Autoimmune Podocytopathies: A Novel Sub-Group of Diseases from Childhood Idiopathic Nephrotic Syndrome : Journal of the American Society of Nephrology

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Letter to the Editor

Autoimmune Podocytopathies: A Novel Sub-Group of Diseases from Childhood Idiopathic Nephrotic Syndrome

Ye, Qing1; Chen, Anqun2; Lai, En Yin3; Mao, Jianhua1

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JASN 33(3):p 653-654, March 2022. | DOI: 10.1681/ASN.2021111469
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A recent study reported that autoantibodies targeting Nephrin were detected in the sera of adults and children with minimal change disease.1 Researchers believe that this autoantibody is related to the outcome of the disease, and the research results have provided strong support for the autoimmune etiology of nephrotic syndrome. We think this is significant and interesting research.

At present, the etiology and pathogenesis of idiopathic nephrotic syndrome (INS) are still unclear, and podocyte dysfunction/decrease in number is its main pathologic feature. According to the classic view, the pathogenesis of INS is mainly autoimmune imbalance, which is mainly manifested by abnormal T lymphocyte function and the production of some glomerular permissibility factors. Nevertheless, these mechanisms are not enough to explain the pathogenesis of impaired glomerular filtration barrier and the nephrotic range proteinuria. In recent years, evidence of abnormal B lymphocyte function causing INS has been accumulating. The most robust evidence came from the fact that Rituximab and Ofatumumab targeting B cells would be effective in patients with steroid-sensitive nephrotic syndrome or steroid-resistant nephrotic syndrome with minimal change disease or focal segmental glomerular sclerosis in pathology. We recently added evidence for this theory, finding mononuclear cells in peripheral blood of patients with nephrotic syndrome and found apparent B cell disorder in these patients.2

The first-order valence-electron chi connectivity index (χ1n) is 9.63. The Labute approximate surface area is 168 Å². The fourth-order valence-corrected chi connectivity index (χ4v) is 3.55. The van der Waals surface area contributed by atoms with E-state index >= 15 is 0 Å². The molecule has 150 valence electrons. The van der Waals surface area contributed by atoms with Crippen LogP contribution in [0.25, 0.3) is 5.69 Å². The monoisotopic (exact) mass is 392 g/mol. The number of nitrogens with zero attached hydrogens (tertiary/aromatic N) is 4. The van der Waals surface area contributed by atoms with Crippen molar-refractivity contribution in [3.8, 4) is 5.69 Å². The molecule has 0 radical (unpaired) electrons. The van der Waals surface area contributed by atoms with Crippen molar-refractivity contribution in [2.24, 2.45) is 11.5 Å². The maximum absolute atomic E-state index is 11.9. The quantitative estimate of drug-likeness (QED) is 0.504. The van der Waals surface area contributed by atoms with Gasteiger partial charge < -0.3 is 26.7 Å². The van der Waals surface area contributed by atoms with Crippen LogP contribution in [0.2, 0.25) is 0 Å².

B cells mainly function through the antibodies secreted after they are transformed into plasma cells. Therefore, since 2017, our team began screening and identifying antipodocyte autoantibodies in the serum of children with INS. At first, we detected an autoantibody against podocyte Annexin A2 protein in the serum, and the detection rate was 17.8%.3 Further mouse models proved that it could cause proteinuria in vivo. Mechanism research shows that Annexin A2 antibody can promote the phosphorylation of Annexin A2 Tyr24 and act on the Rho/ROCK signaling pathway to cause the rearrangement of podocyte skeleton, thus causing podocyte damage.